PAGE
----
Before you got dentures, the idea of having a full set of teeth and the ability to eat a wide variety of foods may have made you look forward with eager anticipation to getting your prosthetic. Now, though, you might be a little disappointed because you aren’t enjoying the comfort and function that you hoped for, especially when you sit down to enjoy a meal. Don’t worry. It takes some time to get used to eating with dentures. Here are some practical tips to help you out:
Start with Soft Foods
If you have traditional, non-implant dentures, they may place some pressure on your gums, which can cause discomfort if you try to eat tough or chewy foods. Until you adjust to your prosthetic, it may be best to stick to soft, easy to chew foods. Things like applesauce, scrambled eggs, mashed potatoes, and oatmeal are good choices. With implant dentures, starting out with soft foods is also a good idea. However, patients are usually able to move onto much tougher foods within a relatively short period of time.
Check the Food’s Temperature
Unlike natural teeth, dentures have no nerve endings, and they cannot sense temperatures. Therefore, they have an insulating effect on the mouth. Some people have dug into a piping hot meal only to realize too late that the food was not safe to consume. To avoid burns and discomfort, it’s a good idea to check the temperature of foods with your lips before you start eating.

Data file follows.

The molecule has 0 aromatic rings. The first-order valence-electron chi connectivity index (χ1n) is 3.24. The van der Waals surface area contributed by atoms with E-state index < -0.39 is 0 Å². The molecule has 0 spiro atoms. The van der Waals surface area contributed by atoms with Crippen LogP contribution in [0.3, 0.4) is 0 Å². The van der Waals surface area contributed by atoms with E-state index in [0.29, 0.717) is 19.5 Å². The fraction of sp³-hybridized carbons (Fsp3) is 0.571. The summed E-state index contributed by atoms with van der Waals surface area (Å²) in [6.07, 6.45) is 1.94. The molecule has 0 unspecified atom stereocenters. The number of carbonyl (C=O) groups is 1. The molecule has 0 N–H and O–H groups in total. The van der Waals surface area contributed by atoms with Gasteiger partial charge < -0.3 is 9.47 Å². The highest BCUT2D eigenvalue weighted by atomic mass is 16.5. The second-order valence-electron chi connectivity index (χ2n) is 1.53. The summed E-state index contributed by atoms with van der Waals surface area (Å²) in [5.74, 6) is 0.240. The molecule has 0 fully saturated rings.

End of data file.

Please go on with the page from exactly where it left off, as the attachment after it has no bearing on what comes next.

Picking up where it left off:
Be Aware that Food Might Taste Different
Traditional dentures for the upper arch cover your palate, which contains tastebuds. Therefore, some foods may not be as flavorful as you are hoping. Fortunately, implant dentures can be made so they don’t cover the palate; they are an excellent option for anyone who wants to enjoy every morsel of their meals.
Also, keep in mind the importance of hygiene. A failure to properly clean your dentures might result in an accumulation of bacteria, which may lead to unpleasant tastes.
Don’t Bite with Your Front Teeth
When your natural teeth were healthy, you probably found it easy to take a chunk out of an apple with your front teeth. Unfortunately, you cannot do that with traditional dentures. Your prosthetic may become destabilized, causing discomfort for your gums. It’s best to cut your food into small pieces and move it directly to your back teeth so you can chew it.
Some people adapt to eating with dentures after a few weeks; for others, it takes months. If you find that you are still struggling after a prolonged length of time, call the dentist who provided your dentures. They may be able to offer assistance.
Traditional dentures can restore your ability to eat many foods, but they aren’t quite like real teeth. Taking the appropriate precautions can help you adjust to your prosthetic with as little fuss as possible.
Meet the Practice
Drs. Steve Koo, Thomas Weil, and William Shepard at Piney Point Dental Implant Center understand the frustrations that come with traditional dentures, so they often encourage patients with missing teeth to consider implant dentures instead. If you are interested in learning more about this natural-feeling form of tooth replacement, contact our friendly team at 713-597-7340.